my quilt
I bought it!
It's hand quilted
And I found it after I had fell in love with friend Nancy's 
Civil War Bride Quilt
It's all appliqué and hand quilted
It's lovely
(but not as lovely as Nancy's -- I still covet that!)
The pattern (not the quilt) dates from the Civil War
And I guess it was quite a popular pattern several years ago



I don't normally just buy quilts
But this was at an estate sale here in town
(actually, she had lots of lovely quilts)
But this one spoke to me
It's a variation of Sunbonnet Sue
(And I've not a clue as to age)
But it is hand quilted!
I simple adore it
And I wish I had another spare bedroom
For the grands --
Wouldn't this be lovely on an antique mahogany twin bed
with crisp white pillowcases?

And although I just took my first quilting stitches
I have made quilts
TWO
in fact!


Simple six inch squares, sewn together
For the grands
To sleep under when they visit
And as homage to my grandmother, they're tied rather than quilted
Big Girl Lucy's is on the bottom - she calls it her polka dot blanket
While Little Sister Piper's is the pink one on the top
polka dot as well!
They insist that these blankets be on their beds when they come to visit.

And the quilt that those first few stitches are on?


It's a family quilt, too
Hand pieced by my grandmother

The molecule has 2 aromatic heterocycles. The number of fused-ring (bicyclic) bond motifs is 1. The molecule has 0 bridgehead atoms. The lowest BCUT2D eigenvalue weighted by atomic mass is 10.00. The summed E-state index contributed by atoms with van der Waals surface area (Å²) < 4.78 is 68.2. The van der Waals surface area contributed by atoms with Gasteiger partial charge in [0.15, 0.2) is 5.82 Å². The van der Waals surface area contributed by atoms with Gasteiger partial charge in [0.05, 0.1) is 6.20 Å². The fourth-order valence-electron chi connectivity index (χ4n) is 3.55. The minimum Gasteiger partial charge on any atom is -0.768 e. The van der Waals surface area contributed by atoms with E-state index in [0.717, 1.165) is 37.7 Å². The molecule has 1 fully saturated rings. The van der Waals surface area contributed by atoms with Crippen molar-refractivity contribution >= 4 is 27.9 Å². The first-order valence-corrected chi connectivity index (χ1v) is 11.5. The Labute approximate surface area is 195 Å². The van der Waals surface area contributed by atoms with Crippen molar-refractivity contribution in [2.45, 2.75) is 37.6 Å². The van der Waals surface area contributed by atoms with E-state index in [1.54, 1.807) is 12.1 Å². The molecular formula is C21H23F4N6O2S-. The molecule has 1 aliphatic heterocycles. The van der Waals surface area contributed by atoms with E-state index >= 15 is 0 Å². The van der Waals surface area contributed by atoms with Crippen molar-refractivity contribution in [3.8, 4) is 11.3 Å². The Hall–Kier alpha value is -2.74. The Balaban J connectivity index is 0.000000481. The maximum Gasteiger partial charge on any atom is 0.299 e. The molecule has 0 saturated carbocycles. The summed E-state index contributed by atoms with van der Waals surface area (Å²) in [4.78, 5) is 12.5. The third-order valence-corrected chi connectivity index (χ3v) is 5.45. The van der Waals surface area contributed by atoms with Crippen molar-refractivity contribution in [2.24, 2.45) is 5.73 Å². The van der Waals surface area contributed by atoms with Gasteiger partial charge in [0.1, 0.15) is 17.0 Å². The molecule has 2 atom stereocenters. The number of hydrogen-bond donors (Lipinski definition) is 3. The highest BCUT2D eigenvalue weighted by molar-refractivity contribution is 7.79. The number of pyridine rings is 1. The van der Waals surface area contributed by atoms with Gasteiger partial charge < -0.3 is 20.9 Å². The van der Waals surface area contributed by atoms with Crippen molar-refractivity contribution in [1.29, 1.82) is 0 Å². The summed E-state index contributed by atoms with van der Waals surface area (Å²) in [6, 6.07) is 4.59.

In the 30s
Or so my knowledgable quilter friends tell me
That the fabrics are definitely 30s fabrics
The pattern is Buckwheat
And the fabrics are still vibrant
Because it's been stored for 80 plus years, I am sure

Not only will it be a labor of love
But it definitely will be a family quilt
Not just our family but Daughter Sarah's husband's family, too
For the quilt hoop belonged to his great aunt
And was given to me by his Aunt Jo
so I could quilt my grandmother's quilt

How neat is that!

In a year or two or three . . . 
I'll show my finished quilt
A treasured quilt
A family quilt



3 comments:

Sandra said...

I love your family quilts. Each one is so special and a true treasure. You are blessed with having so many family heirlooms. I am a quilt maker myself. I love to hand quilt; just love the look of an old-fashioned quilt. I only received one quilt top from my husbands side of the family. I have turned that quilt top into a quilt; and it will be passed down to one of my son's someday. I have just finished hand quilting a quilt for my DIL. It was a quilt top that she received from her great grandmother. This summer they will visit us and I will present the quilt to them and they will take it to their home. Hand quilting takes time; even for me when I have been quilting for many years. I wish you luck with your quilting. Take your time and enjoy the process. I truly enjoyed reading your post this evening. Thanks for sharing.

Karen Ann said...

Such beautiful family heirlooms! I don't have the patience to quilt, but I do love them.

Thickethouse.wordpress said...

Your grandmother's quilt is very similar to one from my grandmother, with fabric from the 40s, mostly, and the 30s.